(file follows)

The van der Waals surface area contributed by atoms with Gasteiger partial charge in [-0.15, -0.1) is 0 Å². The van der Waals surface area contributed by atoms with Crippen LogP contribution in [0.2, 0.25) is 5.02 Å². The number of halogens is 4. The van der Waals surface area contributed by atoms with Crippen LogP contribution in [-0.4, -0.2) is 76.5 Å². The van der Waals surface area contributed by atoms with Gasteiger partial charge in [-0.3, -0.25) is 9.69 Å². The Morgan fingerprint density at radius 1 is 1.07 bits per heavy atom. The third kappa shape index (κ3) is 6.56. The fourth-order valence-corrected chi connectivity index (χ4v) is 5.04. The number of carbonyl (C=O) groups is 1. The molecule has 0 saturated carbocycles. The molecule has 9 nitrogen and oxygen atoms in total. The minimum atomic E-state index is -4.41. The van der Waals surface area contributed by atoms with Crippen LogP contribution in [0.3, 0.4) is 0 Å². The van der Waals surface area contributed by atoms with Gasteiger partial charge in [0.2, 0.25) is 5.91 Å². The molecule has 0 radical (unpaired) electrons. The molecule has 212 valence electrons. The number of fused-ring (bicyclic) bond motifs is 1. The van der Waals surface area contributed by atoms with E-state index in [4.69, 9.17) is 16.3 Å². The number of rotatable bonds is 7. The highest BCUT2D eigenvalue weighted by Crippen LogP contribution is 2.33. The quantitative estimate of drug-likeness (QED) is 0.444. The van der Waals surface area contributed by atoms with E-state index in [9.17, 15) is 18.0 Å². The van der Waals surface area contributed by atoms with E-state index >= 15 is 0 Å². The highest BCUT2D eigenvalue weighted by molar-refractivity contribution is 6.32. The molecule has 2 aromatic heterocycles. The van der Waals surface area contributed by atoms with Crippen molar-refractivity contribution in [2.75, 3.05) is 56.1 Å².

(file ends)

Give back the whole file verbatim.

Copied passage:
The van der Waals surface area contributed by atoms with Gasteiger partial charge in [-0.15, -0.1) is 0 Å². The van der Waals surface area contributed by atoms with Crippen LogP contribution in [0.2, 0.25) is 5.02 Å². The number of halogens is 4. The van der Waals surface area contributed by atoms with Crippen LogP contribution in [-0.4, -0.2) is 76.5 Å². The van der Waals surface area contributed by atoms with Gasteiger partial charge in [-0.3, -0.25) is 9.69 Å². The Morgan fingerprint density at radius 1 is 1.07 bits per heavy atom. The third kappa shape index (κ3) is 6.56. The fourth-order valence-corrected chi connectivity index (χ4v) is 5.04. The number of carbonyl (C=O) groups is 1. The molecule has 0 saturated carbocycles. The molecule has 9 nitrogen and oxygen atoms in total. The minimum atomic E-state index is -4.41. The van der Waals surface area contributed by atoms with Crippen LogP contribution in [0.3, 0.4) is 0 Å². The van der Waals surface area contributed by atoms with Gasteiger partial charge in [0.2, 0.25) is 5.91 Å². The molecule has 0 radical (unpaired) electrons. The molecule has 212 valence electrons. The number of fused-ring (bicyclic) bond motifs is 1. The van der Waals surface area contributed by atoms with E-state index in [4.69, 9.17) is 16.3 Å². The number of rotatable bonds is 7. The highest BCUT2D eigenvalue weighted by Crippen LogP contribution is 2.33. The quantitative estimate of drug-likeness (QED) is 0.444. The van der Waals surface area contributed by atoms with E-state index in [9.17, 15) is 18.0 Å². The van der Waals surface area contributed by atoms with E-state index >= 15 is 0 Å². The highest BCUT2D eigenvalue weighted by molar-refractivity contribution is 6.32. The molecule has 2 aromatic heterocycles. The van der Waals surface area contributed by atoms with Crippen molar-refractivity contribution in [2.75, 3.05) is 56.1 Å².